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Toward a Moratorium on Raids, Detentions and Deportations

by TANYA GOLASH-BOZA

and DAVID BRUNSMA

Sociologists without Borders is an organization that promotes the realization of human rights for all people, because we believe in the fundamental dignity of all human beings. In this vein, we assert that insofar as the current practices of raids, detentions, and deportations violate the human rights of people in the United States and abroad, a moratorium on these practices is necessary. Further, we call on the Executive Branch to sign, and the United States Congress to ratify the International Convention on the Protection of the Rights of All Migrant Workers and Members of Their Families, promulgated by the United Nations in 1990.

Migration has always been a fact of human existence and is protected by the Universal Declaration of Human Rights (1948). Current immigration policies in the United States result in denying both citizens and non-citizens a plethora of human rights. These include the right to family unity, the right to have one’s basic needs met, the right to freedom from discrimination, the right to a fair trial, and the right to freedom from cruel and unusual punishment. These rights are violated through laws that mandate detention and deportation, strategies that include immigration raids and racial profiling, and the militarization of the border. The systematic denial of these rights amounts to a denial of human dignity for many migrants and their families.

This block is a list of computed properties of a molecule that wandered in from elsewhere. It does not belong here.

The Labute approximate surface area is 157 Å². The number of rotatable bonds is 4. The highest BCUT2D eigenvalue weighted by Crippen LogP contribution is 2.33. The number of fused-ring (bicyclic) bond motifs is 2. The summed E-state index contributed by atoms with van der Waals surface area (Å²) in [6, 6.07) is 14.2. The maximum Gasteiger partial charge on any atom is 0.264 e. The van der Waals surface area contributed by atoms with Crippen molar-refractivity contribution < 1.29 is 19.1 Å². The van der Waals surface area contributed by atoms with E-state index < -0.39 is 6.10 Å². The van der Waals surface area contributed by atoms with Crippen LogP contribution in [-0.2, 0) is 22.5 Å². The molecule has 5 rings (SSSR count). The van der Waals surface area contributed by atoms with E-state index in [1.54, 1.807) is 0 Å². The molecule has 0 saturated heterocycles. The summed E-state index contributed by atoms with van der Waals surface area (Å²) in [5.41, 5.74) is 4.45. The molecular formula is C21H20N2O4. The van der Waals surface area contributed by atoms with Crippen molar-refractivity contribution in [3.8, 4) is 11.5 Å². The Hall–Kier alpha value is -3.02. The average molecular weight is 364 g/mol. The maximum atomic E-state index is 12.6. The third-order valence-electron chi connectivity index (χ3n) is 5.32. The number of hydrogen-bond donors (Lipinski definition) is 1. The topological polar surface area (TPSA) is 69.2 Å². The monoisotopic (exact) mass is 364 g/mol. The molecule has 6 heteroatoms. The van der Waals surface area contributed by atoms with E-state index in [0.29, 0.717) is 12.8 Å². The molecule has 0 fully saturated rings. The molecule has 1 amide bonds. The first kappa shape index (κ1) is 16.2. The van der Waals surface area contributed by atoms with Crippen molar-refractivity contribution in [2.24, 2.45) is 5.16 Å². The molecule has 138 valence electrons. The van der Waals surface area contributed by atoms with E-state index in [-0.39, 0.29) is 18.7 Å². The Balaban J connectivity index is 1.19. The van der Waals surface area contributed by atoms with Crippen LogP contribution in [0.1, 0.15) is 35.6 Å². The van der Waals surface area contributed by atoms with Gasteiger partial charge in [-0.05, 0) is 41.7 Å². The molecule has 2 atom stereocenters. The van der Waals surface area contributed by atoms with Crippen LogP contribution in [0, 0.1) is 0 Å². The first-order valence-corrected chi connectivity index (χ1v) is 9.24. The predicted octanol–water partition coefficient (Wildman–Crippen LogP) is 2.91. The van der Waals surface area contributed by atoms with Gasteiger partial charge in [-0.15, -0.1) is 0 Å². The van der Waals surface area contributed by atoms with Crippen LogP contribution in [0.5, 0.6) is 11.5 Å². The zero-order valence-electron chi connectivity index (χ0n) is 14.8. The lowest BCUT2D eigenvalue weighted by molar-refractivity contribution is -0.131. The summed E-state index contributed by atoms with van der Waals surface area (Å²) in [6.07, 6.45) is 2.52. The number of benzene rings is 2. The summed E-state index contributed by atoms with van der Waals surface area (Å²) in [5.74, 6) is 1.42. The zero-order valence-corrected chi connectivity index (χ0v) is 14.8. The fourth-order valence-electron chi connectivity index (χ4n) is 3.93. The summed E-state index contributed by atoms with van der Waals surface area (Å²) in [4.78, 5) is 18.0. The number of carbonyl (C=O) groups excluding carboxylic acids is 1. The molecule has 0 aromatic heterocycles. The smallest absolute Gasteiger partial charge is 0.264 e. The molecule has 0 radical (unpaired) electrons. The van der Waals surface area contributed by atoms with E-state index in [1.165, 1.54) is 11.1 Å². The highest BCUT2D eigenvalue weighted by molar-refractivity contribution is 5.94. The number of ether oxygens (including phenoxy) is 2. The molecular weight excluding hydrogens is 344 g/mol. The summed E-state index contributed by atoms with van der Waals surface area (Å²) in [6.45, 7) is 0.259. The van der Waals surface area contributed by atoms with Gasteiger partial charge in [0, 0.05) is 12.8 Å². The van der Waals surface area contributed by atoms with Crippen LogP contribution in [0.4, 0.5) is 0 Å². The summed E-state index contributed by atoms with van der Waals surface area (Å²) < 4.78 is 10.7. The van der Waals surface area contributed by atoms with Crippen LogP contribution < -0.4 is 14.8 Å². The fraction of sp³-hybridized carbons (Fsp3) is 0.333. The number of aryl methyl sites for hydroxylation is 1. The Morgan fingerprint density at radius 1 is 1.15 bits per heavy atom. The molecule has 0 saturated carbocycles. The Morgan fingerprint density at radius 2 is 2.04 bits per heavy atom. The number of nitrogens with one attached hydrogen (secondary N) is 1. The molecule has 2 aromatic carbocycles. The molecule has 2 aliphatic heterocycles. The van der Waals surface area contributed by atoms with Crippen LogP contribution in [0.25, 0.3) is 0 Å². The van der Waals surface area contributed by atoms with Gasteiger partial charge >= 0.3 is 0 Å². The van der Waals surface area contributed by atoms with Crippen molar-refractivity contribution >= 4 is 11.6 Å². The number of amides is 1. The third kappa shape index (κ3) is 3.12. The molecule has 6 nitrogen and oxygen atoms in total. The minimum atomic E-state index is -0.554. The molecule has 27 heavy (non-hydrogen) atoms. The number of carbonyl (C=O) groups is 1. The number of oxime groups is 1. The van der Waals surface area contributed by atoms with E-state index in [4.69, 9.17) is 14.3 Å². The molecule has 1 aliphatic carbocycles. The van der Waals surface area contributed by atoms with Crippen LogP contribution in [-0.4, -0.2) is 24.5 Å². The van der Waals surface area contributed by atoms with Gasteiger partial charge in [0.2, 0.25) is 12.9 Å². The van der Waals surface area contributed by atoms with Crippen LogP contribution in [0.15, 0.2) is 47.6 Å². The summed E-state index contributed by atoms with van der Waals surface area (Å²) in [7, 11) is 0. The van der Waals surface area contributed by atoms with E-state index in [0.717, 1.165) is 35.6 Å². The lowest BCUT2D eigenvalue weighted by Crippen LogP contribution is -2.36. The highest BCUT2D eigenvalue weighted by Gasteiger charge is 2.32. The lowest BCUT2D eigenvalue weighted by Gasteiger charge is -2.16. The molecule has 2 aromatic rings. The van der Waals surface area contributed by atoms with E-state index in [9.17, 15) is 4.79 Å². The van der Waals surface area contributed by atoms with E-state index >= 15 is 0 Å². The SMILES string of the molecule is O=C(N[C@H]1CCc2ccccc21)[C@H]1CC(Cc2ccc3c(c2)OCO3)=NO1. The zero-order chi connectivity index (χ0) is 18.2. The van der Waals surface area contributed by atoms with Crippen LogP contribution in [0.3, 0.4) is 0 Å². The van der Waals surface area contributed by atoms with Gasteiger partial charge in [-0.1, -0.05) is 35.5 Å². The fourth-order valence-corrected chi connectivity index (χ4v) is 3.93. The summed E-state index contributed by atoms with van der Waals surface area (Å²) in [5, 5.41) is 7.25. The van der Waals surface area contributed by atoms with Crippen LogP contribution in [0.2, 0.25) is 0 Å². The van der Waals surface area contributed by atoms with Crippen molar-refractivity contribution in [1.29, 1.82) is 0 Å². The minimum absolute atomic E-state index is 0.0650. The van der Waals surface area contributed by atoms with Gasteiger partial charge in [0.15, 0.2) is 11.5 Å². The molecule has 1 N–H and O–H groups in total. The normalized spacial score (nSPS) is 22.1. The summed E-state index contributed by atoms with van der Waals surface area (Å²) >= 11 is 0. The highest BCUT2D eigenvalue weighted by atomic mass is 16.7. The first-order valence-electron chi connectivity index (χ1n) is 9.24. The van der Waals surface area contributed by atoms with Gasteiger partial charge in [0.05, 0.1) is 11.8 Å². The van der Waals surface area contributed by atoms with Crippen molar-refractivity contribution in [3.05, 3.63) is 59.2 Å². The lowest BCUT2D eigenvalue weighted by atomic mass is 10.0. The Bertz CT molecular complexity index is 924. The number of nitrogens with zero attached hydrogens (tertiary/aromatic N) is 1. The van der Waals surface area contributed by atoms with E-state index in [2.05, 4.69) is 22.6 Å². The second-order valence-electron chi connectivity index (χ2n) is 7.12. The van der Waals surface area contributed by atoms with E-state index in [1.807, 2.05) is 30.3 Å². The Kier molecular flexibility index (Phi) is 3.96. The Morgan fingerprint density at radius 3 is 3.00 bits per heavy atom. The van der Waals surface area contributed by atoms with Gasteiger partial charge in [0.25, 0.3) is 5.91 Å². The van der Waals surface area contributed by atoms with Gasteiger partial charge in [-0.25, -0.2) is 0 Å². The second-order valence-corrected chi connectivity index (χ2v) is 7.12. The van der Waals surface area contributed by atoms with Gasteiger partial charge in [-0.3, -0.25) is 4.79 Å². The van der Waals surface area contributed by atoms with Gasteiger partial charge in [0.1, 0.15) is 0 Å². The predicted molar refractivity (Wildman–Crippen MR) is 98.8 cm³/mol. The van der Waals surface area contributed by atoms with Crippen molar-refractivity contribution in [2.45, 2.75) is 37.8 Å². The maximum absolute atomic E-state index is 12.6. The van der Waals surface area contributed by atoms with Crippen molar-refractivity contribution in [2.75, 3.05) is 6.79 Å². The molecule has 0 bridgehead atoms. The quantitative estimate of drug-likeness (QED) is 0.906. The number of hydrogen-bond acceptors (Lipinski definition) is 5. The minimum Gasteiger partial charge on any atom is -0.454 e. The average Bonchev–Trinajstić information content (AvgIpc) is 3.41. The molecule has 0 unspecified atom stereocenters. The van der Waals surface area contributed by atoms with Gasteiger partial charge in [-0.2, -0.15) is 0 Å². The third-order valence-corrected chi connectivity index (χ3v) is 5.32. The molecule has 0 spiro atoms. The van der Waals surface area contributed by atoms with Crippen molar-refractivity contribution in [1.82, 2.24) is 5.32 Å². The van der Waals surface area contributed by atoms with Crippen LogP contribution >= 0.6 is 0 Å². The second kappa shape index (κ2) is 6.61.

Immigration Raids Must Be Stopped

Immigration and Customs Enforcement (ICE) has drastically increased its personnel and has been able to increase its number of arrests at work sites nearly ten-fold in the past five years. These raids wreak havoc on families and communities in the U.S. In these immigration raids, hundreds of ICE agents descend on a workplace, and inspect the documents of all of the people present in order to determine who should be taken into custody. This process often takes several hours, and the normal operations of the workplace are stopped for the day. These raids have immediate effects on the entire community. Word gets out that the raid is taking place, and community members assemble outside of the worksite in order to find out if their loved ones are being taken into custody. A general sense of fear pervades the community, since many people in the community are either undocumented or have family members or friends who are. Some children have nightmares about their parents being taken away, while others witness the nightmare when ICE agents show up at their doorstep. After the raid in Postville, Iowa, children whose parents had not been apprehended could not shake the fear that their parents would be taken away.